The worst offender has been the U.S. E&P sub-sector heavily weighted to natural gas production at low prices; the sector has seen its deficit cash flow grow. In 2012, despite spending decreasing 2% from 2011, OCF dropped a whopping 17%. From 2007 to 2012, capital spending grew at nearly a 7% per annum rate, while OCF increased only 3% per annum.
The value chain for the energy industry is a simple one: Resources to Production to Cash Flow to Value.
At first glance, higher capital spending in the energy industry may seem a paradox during a period of weak global economic growth. However, it requires enormous capital to maintain — let alone grow — its business model. To that end, several tailwinds have helped fuel the industry’s relentless re-investment, simulative monetary policy – low interest rates, high crude prices, rising costs, increasing demand from developing nations, increasingly remote and difficult regions to explore for oil driven by globally constrained light sweet crude oil.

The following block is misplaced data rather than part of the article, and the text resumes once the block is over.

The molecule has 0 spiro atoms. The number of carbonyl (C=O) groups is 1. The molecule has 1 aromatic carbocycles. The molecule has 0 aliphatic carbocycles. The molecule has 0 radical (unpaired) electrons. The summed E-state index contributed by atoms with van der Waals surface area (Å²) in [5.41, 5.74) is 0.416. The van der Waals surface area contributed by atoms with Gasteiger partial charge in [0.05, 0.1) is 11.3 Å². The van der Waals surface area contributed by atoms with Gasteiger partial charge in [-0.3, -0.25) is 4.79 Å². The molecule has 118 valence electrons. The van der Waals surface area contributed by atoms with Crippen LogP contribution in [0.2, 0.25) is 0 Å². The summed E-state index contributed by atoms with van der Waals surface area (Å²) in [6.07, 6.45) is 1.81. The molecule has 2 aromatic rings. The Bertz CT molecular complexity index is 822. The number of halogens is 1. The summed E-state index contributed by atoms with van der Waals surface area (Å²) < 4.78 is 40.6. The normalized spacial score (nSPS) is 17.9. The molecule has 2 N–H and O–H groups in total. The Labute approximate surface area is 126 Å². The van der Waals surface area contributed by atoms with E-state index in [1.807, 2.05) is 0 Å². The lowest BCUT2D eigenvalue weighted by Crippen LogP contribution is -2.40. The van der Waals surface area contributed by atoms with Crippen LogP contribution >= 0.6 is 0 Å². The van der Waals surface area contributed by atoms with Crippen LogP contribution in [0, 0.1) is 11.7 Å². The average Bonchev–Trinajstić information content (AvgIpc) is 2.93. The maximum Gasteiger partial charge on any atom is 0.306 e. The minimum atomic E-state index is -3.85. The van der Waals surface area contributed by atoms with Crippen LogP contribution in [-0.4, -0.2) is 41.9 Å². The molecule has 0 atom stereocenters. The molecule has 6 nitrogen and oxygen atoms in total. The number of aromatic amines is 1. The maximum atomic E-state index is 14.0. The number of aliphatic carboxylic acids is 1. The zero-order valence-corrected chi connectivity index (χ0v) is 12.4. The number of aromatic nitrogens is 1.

Particularly, high crude prices are a major catalyst driving spending higher. Since 2011, on average, crude prices — whether WTI or Brent — have been at a consistently historically high level; WTI at roughly $94/bbl, and Brent at about $112/bbl.
Looking at the overall energy sector that includes the oil & gas (U.S. E&P, Western Majors and Canadians), refining, pipeline, utility, and oil services sectors, the industry spent over $450 billion, or 58% higher in 2012 compared to 2007 spending, and 6% above 2011, at a per annum growth rate of nearly 10% from 2007 to 2012.
The battle for market share in power generation is primarily between historically abundant and relatively cheap coal and environmentally cleaner but increasingly abundant Natural Gas (NG).
The increasing supplies of NG driven by the productivity of unconventional shale exploration and drilling has pushed NG prices lower over the last few years. With lower NG prices has come greater NG use as a fuel source in power generation.
While many in the media have sounded the death knell for coal as a power fuel source, and in the very long-term I think coal usage will gradually diminish, it will take years — perhaps even decades — for coal to be relegated to an insignificant role in power generation, but I am convinced it will occur.